By Ben Sherman, Fort SillNovember 29, 2012
FORT SILL, Okla. (Nov. 29, 2012) -- Fort Sill is joining a nationwide crackdown this holiday season to stop impaired driving and save lives across the nation.
The Army Substance Abuse Program joined with Fort Sill and Lawton City police and the Oklahoma Highway Patrol to stage an awareness event Nov. 21 at three locations on post. Law enforcement officers and ASAP counselors gave out literature and talked to people about the dangers of impaired driving, especially drunk or "buzzed" driving.
"The focus is impaired driving awareness, so that's anything to do with inebriated driving, driving under the influence of any type of medication or other drugs, or even 'drowsy driving' while tired or sleepy," said RaShonda Labrador, ASAP coordinator. "This event is coupled with the National Highway Traffic Safety Administration campaign to reduce impaired-driving accidents. This is promoted every year, because we are all trying to keep drivers safe during the holidays. People are having holiday parties and there's often drinking involved, so we want to encourage safe driving."
According the NHSTA, 32,885 people were killed in motor vehicle accidents in 2010. Thirty-one percent (10,228) of those fatalities involved alcohol-impaired drivers. During December 2010, an average of 25 people were killed in alcohol-related crashes per day. But driving under the influence of alcohol is not the only problem the impaired driving campaign addressed.
"Impaired driving can be caused by a number of factors: prescription drugs, over-the-counter drugs, fatigue, weather conditions, distractions such as texting while driving, as well as alcohol. All of those factors lead to very dangerous situations," Labrador said.
To give people a chance to experience how impaired driving affects a person's ability to control a vehicle, ASAP let volunteers try to drive a shopping cart through an obstacle course while wearing "Drunk Goggles." The goggles simulated intoxicated or impaired driving at a level well over the legal limit. Everybody agreed it looked easier to do than it really was.
"It was interesting, most interesting. You really don't understand the problem until you put the goggles on. It seems easy but it's not," said Staff Sgt. Michael Hill, A Battery, 2nd Battalion, 4th Field Artillery. "I've never driven while drunk or impaired so I didn't realize how badly it can affect my ability to drive."
Hill also suggested this training needed to be a requirement in Basic Combat Training and Advanced Individual Training.
"A lot of the young Soldiers come into the Army right out of high school, and after basic they have a lot more freedoms to do this kind of thing. They need to know the consequences of driving while impaired," he said.
Young adults ages 18 to 34 have the highest rates of driving while impaired. In 2010 alone, almost one-third of young people 18 to 34 who were killed in vehicle crashes were under the influence of alcohol and/or drugs. Young males in this age group are five times more likely to drive while drunk or impaired.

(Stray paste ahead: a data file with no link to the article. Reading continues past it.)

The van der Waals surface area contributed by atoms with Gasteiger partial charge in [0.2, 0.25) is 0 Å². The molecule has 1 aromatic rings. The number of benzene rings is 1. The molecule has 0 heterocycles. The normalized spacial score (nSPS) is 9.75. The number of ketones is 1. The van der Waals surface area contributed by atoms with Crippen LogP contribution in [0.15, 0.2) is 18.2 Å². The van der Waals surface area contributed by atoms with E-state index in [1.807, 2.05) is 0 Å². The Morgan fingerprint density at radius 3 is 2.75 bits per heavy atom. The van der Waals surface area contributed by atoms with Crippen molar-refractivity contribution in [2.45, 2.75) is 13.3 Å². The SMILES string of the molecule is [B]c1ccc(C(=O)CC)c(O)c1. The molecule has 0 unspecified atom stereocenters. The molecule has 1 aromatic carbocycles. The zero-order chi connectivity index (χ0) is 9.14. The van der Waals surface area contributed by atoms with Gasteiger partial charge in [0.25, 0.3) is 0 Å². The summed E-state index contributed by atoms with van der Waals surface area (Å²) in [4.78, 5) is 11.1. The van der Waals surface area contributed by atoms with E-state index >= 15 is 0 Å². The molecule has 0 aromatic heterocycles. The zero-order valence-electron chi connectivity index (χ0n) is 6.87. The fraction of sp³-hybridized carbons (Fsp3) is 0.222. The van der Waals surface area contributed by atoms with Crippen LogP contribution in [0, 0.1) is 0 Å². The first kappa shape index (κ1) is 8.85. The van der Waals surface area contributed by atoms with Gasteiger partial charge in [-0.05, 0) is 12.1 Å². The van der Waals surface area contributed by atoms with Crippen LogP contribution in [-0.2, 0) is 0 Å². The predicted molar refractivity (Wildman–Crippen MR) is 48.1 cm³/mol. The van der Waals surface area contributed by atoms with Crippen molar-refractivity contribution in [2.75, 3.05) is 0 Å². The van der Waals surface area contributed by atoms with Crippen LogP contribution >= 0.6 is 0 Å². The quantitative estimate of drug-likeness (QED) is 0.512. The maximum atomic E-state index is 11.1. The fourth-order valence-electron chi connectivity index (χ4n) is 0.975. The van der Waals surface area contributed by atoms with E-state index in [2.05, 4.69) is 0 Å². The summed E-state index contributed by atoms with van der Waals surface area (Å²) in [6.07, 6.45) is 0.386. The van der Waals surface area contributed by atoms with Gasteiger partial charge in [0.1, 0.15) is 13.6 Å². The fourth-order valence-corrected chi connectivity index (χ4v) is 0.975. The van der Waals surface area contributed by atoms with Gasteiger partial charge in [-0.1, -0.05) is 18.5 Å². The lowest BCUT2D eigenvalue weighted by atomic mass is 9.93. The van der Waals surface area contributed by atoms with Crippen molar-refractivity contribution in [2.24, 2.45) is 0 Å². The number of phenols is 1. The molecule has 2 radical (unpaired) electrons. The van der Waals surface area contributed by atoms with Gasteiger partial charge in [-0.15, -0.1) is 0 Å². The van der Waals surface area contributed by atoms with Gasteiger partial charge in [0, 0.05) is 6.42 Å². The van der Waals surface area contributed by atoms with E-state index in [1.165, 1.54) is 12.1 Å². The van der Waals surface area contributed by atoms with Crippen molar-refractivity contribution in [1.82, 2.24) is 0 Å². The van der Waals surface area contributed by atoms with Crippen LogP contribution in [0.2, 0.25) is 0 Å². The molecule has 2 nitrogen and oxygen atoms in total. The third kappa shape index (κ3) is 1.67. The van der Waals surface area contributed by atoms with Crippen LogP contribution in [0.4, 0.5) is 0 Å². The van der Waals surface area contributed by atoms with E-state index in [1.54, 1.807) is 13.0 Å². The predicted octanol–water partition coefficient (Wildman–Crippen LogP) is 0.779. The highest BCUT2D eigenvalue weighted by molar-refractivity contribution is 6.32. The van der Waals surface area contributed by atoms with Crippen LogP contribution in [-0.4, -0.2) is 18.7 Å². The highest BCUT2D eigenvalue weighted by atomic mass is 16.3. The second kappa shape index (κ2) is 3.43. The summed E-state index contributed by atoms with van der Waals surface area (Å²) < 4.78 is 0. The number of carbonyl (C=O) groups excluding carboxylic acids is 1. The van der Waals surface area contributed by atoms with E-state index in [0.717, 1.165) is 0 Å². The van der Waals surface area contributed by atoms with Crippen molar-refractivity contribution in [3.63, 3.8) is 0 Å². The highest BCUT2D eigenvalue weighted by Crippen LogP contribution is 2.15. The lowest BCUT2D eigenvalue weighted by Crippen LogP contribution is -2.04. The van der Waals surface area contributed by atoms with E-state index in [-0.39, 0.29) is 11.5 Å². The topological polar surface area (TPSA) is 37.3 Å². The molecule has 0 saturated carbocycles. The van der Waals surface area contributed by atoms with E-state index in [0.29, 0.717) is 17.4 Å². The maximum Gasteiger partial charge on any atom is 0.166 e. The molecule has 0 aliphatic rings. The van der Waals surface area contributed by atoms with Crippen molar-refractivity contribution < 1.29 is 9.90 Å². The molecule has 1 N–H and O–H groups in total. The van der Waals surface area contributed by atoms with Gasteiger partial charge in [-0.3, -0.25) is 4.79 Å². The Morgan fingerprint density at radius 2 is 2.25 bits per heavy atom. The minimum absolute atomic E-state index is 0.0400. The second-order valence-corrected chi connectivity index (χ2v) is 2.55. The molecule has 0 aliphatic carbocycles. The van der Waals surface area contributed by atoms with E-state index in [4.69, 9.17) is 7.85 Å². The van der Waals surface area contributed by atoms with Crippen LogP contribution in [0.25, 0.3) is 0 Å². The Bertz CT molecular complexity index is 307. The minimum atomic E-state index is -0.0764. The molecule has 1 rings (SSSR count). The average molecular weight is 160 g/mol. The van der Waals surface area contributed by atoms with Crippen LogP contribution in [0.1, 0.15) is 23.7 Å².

Sgt. 1st Class Michael Kimbel, 75th Fires Brigade equal opportunity adviser, agreed with Hill.
"I'm a motorcycle rider and see what happens when people are driving impaired, not paying attention, drinking and driving and swerving across the centerline. In society we know it is a problem so it's going to be reflected in the military population as well," Kimbel said. "I have heard command briefings during my entire career in the Army, and it still hasn't solved the problem. So we are having to take it to the next level with programs like ASAP."
Event organizers emphasized the "Tipsy Tow" program. Labrador said they gave out a lot of the 'Tipsy- Tow' cards to individuals, so if they do go out and have some holiday cheer, they will have another option to get home safely if they don't have a designated driver. For more information see the fact box below.
Labrador said another major awareness is Soldiers who are on prescription medications related to their combat tours. Many of these medications can already cause diminished responses and perceptions when operating motor vehicles. Coupled with even one alcoholic drink the effects can be devastating.
"We want Soldiers to know the medications they are taking for wounds or battle-related conditions can affect their ability to drive or do other things," Labrador said. "If they have even one beer or other alcoholic drink and operate a vehicle, that is called 'buzzed driving.' You may not be legally over the limit, alcohol-wise, but you can be impaired. If you are on medications, you need to avoid alcohol."
"Buzzed driving" includes driving under the influence of any combination of alcohol and the following: prescriptions medications (whether prescribed to you or someone else), over-the-counter medications (cough medicines, allergy medications, pain relievers, sleep aids and such), illegal substances (marijuana, cocaine, methamphetamine, Spice, 'bath salts,' etc.) and any other drugs or substances that can cause euphoria, distorted perceptions or impaired ability to operate motor vehicles. Soldiers are also reminded that operating any vehicle while drunk or impaired by any substance are subject to punishment under the Uniform Code of Military Justice Article 111. Soldiers found to be under the influence of any drug or substance that leads to impairment or "stupefaction" are subject to Article 112a of the UCMJ.
"We want all Soldiers, family members and civilians at Fort Sill to have a happy holiday season and enjoy celebrating with others, but to keep in mind if they have anything to drink, they should have a sober designated driver, call a cab or call Tipsy Tow to take them home. It is not worth the risk to your life, your future and the lives of others to drive while impaired," Labrador said.